St Jean, an ancient fortified town, is the capital of the Basque region and it is said that all Basque roads lead to the square in its old town centre. It's a tiny, wee town in modern terms and you've probably never heard of it. But in one respect it is a cornerstone in Europe. For it is here that all the pilgrim routes of St James from all across Europe converge for the final 500 miles or so to Santiago to Compostella in northwest Spain. These routes come from as far away as Norway, Italy and Eastern Europe. Entering the town through the massive old gate I got a real sense of its significance as modern day pilgrims on foot and bicycle jostled through the alleys. It's a pretty town too, with narrow cobbled streets that wynd uphill to the citadel. Between the closely-packed buildings are views to the surrounding mountains. My favourite part of the town is the city gate, the Porte de Notre-Dame. Within its walls are carved simple stone seats where for centuries the poorest pilgrims sat to wait for donations of food and drink to help them on their way. I tried sitting here for a while but no double tall skinny latte appeared!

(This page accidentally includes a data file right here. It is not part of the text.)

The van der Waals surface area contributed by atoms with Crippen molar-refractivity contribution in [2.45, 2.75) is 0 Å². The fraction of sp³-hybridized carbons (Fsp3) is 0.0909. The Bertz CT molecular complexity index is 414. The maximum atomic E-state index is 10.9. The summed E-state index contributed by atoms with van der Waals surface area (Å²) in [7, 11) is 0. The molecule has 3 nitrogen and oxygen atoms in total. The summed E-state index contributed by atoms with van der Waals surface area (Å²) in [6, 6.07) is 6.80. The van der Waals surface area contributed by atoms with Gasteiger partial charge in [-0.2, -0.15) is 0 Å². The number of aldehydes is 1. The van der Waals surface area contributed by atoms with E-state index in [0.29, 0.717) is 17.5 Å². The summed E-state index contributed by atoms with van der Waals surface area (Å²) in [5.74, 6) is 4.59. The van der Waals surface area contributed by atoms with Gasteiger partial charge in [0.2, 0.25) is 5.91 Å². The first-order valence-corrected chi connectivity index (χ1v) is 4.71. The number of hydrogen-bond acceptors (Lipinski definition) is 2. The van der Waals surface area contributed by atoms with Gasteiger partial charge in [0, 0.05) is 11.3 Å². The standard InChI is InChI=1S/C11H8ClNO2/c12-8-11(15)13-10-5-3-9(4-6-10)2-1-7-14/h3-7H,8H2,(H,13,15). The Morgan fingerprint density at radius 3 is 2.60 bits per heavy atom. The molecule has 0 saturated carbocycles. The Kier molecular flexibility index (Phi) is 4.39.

The pilgrim route would appear to be as busy now as it ever was. For many people walking the camina, as the pilgrim route is called, it is simply a focus for a holiday in northern Spain. For others it is a once-in-a-lifetime spiritual journey. Either way I think it's wonderful that this ancient route is still trodden by so many feet. As my own route across northern Spain will follow the camina, I have registered here in St Jean as a pilgrim and collected my shell, the official symbol, to attach to my bicycle. My journey is not a religious pilgrimmage but one of significance nonetheless, a chance to explore the world but also to live a more simple life for a time with tent and bicycle. My journey's goal is not some distant point on the planet but it is to be back home, where perhaps I'll see home as if for the first time.

Like any pilgrim I face challenges such as physical obstacles in the mountains; sacrifices such as losing the comforts of home; and there is pain . . . which right now is in my knees!

Click this link:
to see lots more new photos.

Saturday, 7 August 2010

Oloron Ste-Marie, France - Camping it up

Those of you who know me will be shocked by the following two facts. First, I have been wearing stockings and second, I have been to MacDonalds! The sun has been blisteringly hot of late and because of the position on the bike, my arms get it full blast all day. So I cut the toes from a pair of those robust stockings that maiden aunts wear and I pull them over my arms. They keep the sun off without adding too much warmth to one's ensemble. The visit to MacDonalds was to appease Tigger for not making it to Eurodisney!